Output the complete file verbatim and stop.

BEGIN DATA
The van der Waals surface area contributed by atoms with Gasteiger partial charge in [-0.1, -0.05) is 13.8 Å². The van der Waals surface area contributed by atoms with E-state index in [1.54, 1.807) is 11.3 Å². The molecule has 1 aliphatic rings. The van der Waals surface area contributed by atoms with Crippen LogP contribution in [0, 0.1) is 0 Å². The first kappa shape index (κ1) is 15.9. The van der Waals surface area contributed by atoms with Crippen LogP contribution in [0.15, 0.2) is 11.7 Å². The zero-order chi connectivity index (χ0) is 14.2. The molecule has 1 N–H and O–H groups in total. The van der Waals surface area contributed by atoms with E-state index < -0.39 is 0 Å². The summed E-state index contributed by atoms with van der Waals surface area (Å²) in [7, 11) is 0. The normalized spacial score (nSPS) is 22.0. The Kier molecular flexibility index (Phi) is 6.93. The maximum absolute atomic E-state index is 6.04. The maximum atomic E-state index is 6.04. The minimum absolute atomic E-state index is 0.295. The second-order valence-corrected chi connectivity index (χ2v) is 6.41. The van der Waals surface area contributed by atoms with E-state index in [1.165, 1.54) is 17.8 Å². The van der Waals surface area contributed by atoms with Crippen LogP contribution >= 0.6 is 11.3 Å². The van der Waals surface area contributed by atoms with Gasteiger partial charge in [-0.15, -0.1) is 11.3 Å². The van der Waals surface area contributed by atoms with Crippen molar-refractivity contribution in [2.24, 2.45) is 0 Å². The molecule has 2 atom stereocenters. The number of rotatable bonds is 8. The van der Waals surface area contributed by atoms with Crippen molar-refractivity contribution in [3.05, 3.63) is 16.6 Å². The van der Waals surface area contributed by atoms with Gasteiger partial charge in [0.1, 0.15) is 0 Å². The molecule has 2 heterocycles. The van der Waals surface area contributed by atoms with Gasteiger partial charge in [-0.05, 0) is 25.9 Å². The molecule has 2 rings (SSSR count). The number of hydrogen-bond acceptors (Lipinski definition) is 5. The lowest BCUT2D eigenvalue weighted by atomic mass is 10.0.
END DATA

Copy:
The van der Waals surface area contributed by atoms with Gasteiger partial charge in [-0.1, -0.05) is 13.8 Å². The van der Waals surface area contributed by atoms with E-state index in [1.54, 1.807) is 11.3 Å². The molecule has 1 aliphatic rings. The van der Waals surface area contributed by atoms with Crippen LogP contribution in [0, 0.1) is 0 Å². The first kappa shape index (κ1) is 15.9. The van der Waals surface area contributed by atoms with Crippen LogP contribution in [0.15, 0.2) is 11.7 Å². The zero-order chi connectivity index (χ0) is 14.2. The molecule has 1 N–H and O–H groups in total. The van der Waals surface area contributed by atoms with E-state index < -0.39 is 0 Å². The summed E-state index contributed by atoms with van der Waals surface area (Å²) in [7, 11) is 0. The normalized spacial score (nSPS) is 22.0. The Kier molecular flexibility index (Phi) is 6.93. The maximum absolute atomic E-state index is 6.04. The maximum atomic E-state index is 6.04. The minimum absolute atomic E-state index is 0.295. The second-order valence-corrected chi connectivity index (χ2v) is 6.41. The van der Waals surface area contributed by atoms with E-state index in [1.165, 1.54) is 17.8 Å². The van der Waals surface area contributed by atoms with Crippen LogP contribution >= 0.6 is 11.3 Å². The van der Waals surface area contributed by atoms with Gasteiger partial charge in [-0.15, -0.1) is 11.3 Å². The van der Waals surface area contributed by atoms with Crippen molar-refractivity contribution in [2.24, 2.45) is 0 Å². The molecule has 2 atom stereocenters. The number of rotatable bonds is 8. The van der Waals surface area contributed by atoms with Crippen molar-refractivity contribution in [3.05, 3.63) is 16.6 Å². The van der Waals surface area contributed by atoms with Gasteiger partial charge in [0.1, 0.15) is 0 Å². The molecule has 2 heterocycles. The van der Waals surface area contributed by atoms with Gasteiger partial charge in [-0.05, 0) is 25.9 Å². The molecule has 2 rings (SSSR count). The number of hydrogen-bond acceptors (Lipinski definition) is 5. The lowest BCUT2D eigenvalue weighted by atomic mass is 10.0.